Sunday, May 31, 2020

Being a “Person of One’s Time” in 2020

Elisa Gall
While the events of the last several days, weeks, and years are unique to this moment in history, none of this: state violence, White supremacy, racist double standards, White liberal racism...none of this is new. 

As a White person, I can’t and won’t ever begin to understand the trauma BIPOC have faced and continue to face every day. I can be horrified, devastated, enraged, and justice-focused, and at the end of the day I’m still White. I will always be colluding with racism and benefiting from it. It is my responsibility to work to understand what this means and pay attention to the complexities at play, especially when I am trying to engage in anti-racist action. It is my responsibility to consider how my ignorance and naivety, my expression of feelings, and my behaviors impact BIPOC. (General reminder: STOP posting traumatic videos of anti-Black violence on your timelines.)

I can’t write as fast as the world spins, but as I am sitting and processing what’s happening around me, I’m thinking a lot about the community of children’s and young adult literature of which I am a part. Thanks to Dr. Laura M. Jiménez and Betsy Beckert’s research, we have the data from 2019 to show how #kidlit is dominated by White people just like any other White supremacist, capitalist industry. Children’s literature has never been separate from the wider world. Everything there is here. It is all connected.

As politicians use racist terms like “thugs” to dehumanize activists and denounce organized action, #kidlit uses terms like “online mobs” to dismiss, silence, and punish expert critique and valid expressions of pain. While White community leaders distort Martin Luther King, Jr.’s legacy and cry for a mythological “peace” that somehow exists without justice, norms of “niceness” and “professionalism” are upheld and defined by majority-White #kidlit gatekeepers who have a vested interest in protecting the status quo.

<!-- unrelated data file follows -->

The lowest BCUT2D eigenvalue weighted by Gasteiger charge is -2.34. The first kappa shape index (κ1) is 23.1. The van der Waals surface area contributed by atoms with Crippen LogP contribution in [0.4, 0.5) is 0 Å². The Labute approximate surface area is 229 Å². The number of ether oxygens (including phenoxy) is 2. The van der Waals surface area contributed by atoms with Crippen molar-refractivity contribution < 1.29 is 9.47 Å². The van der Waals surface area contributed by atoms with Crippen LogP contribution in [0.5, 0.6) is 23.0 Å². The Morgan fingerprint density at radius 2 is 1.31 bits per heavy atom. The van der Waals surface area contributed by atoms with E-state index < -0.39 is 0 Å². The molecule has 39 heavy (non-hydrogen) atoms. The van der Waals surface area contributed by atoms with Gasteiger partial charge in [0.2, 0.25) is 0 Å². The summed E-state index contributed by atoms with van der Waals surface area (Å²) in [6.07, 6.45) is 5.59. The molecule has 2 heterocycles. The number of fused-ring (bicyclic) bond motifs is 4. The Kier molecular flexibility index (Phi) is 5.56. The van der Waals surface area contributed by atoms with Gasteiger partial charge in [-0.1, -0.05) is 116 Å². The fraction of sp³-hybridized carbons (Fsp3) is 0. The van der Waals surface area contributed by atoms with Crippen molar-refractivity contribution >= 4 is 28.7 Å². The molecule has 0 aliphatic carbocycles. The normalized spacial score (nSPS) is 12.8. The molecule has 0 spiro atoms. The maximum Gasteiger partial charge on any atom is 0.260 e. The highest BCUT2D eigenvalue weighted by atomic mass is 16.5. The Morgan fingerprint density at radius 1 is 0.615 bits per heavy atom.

This is all happening in an industry in which BIPOC pain and trauma are routinely commodified, #OwnVoices books (credit Corinne Duyvis) face an uphill path to creation, and racist books filled with straight-up misinformation and stereotypes keep getting published. As Jason Reynolds said last week at School Library Journal’s Day of Dialog: “There is something about the documenting of a thing, that it becomes real. It doesn’t matter if it’s true.” 

I am thinking of the BIPOC in the children's literature community who fight tirelessly for equity. I am thinking about the #kidlit patterns we see, again, and again, when racism in our industry is challenged. I’m thinking of the children that we serve. And one other thing that I’m thinking about today, as I write this in 2020, is how often discussions of racism in children’s literature turn into a defense of racism with the excuse that the creator is (or was) “a person of one’s time.”

What does it mean to be a person of one’s time?

Sure, we are all human. We’re all socialized, we carry ignorance, and even when we are given information our actions have the potential to be racist and anti-racist in the same afternoon. We are all people, yes, and of course we each live during a time. Andrew Jackson was a person of his time. So was John Brown (they lived during the same time actually). Laura Ingalls Wilder was a person of her time, and so was Ida B. Wells (of that same time). Marsha P. Johnson lived during the same time as George Wallace. Helen Bannerman lived during the same time as W.E.B. Du Bois. Fred Korematsu lived during the same time as Theodor Seuss Geisel. Charles Lindbergh overlapped with Langston Hughes. Rebecca Nagle, Judy Heumann, Mari Copeny, and Dolores Huerta all live during the same time as Stephen Millerand us.